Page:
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For 2017, the employee contribution limit for employer-sponsored retirement plans such as 401(k), 403(b), and most 457 plans will remain unchanged, mostly due to a lack of inflation. However, the contribution limit is so high that it leaves the average American with plenty of room to boost their savings rate. Here's what you need to know about the limits and what a small additional contribution could mean to you.
The 401(k) limits for 2017
For the 2016 and 2017 tax years, participants in employer-sponsored retirement plans can contribute up to $18,000 per year, with an additional $6,000 "catch-up" contribution allowed for participants age 50 or older.
Keep in mind that these limits only refer to elective deferrals -- that is, the 401(k) contributions you choose to have withheld from your paycheck and invested on a pre-tax basis. It does not include employer matching contributions.
The 401(k)/403(b)/457 contribution limit from all sources has actually increased by $1,000 for 2017 to $54,000 ($60,000 including catch-up contributions), which means that employers have more room to make contributions, if they so desire.
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How much does the average American contribute?
According to Fidelity, the average 401(k) participant's contribution is an annualized rate of $10,160 per year, but $3,610 of this amount comes from employer matching contributions or profit sharing. This translates to an average employee contribution rate of $6,550 per year, far below the maximum.
The overall 401(k) contribution rate for the average participant is 12.7% (a historical high, by the way), and the average employee contribution rate is about 8.2% of salary. About 13.6% of participants increased their contribution rate in the first quarter of 2016 -- also a record high -- and even though the limits won't go up in 2017, a similar trend is certainly possible thanks to the high contribution limits.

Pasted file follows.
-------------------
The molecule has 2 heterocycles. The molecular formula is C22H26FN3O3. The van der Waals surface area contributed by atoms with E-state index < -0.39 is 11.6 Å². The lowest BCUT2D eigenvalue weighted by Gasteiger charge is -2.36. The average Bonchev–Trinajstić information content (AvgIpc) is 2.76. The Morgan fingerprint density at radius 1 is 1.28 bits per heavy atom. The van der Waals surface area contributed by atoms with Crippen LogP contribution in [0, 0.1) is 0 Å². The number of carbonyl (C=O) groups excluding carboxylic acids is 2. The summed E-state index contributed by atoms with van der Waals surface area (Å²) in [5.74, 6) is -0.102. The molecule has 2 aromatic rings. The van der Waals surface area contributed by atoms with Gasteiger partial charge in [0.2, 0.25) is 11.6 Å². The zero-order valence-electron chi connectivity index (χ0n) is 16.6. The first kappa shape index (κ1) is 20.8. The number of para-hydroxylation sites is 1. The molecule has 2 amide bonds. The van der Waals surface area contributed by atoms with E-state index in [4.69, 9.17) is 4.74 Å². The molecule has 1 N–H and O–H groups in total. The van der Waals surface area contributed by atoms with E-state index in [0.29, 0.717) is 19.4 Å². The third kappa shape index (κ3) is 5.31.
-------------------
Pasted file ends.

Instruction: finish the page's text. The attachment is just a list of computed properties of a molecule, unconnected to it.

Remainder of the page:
Most people can still increase their contributions -- by a lot
The bottom line is that even though the 401(k) contribution limits aren't changing for 2017, the reality is that it won't affect the vast majority of workers. Chances are, you still have room to increase your contributions if you'd like and that the limits won't be too, well, limiting.
Most people contribute at least enough to take full advantage of their employer's matching program, which is certainly a good start. However, it may not be enough to provide you with the financial comfort you want in retirement.
The good news is that even a small increase in your 401(k) contributions can have a big impact over the long term. For example, if you earn $50,000 per year and you and your employer both contribute 4% of your salary, you could have just under $600,000 saved after 30 years, assuming the stock market's historical average rate of return continues. However, if you increase your personal contribution rate to 5%, your nest egg jumps to $674,000. At 6%, you could have $749,000. Imagine if you save aggressively say, 10% or more of your salary.
How much should you contribute?
While there is no universal answer, I generally suggest that people aim to contribute at least 10% of their salary to their 401(k) or other retirement accounts, not including any employer match. You don't need to get there right away -- try increasing your contribution rate by 1% per year until you're where you want to be or increase it whenever you get a raise. You might be surprised at how quickly the extra savings add up.
The bottom line is that the 401(k) contribution limits are rather generous, and are more than enough for most people to aggressively take advantage of the tax-deferred growth potential of their accounts. How much more could you comfortably afford to contribute? Your paychecks will drop a little, but you'll thank yourself later.
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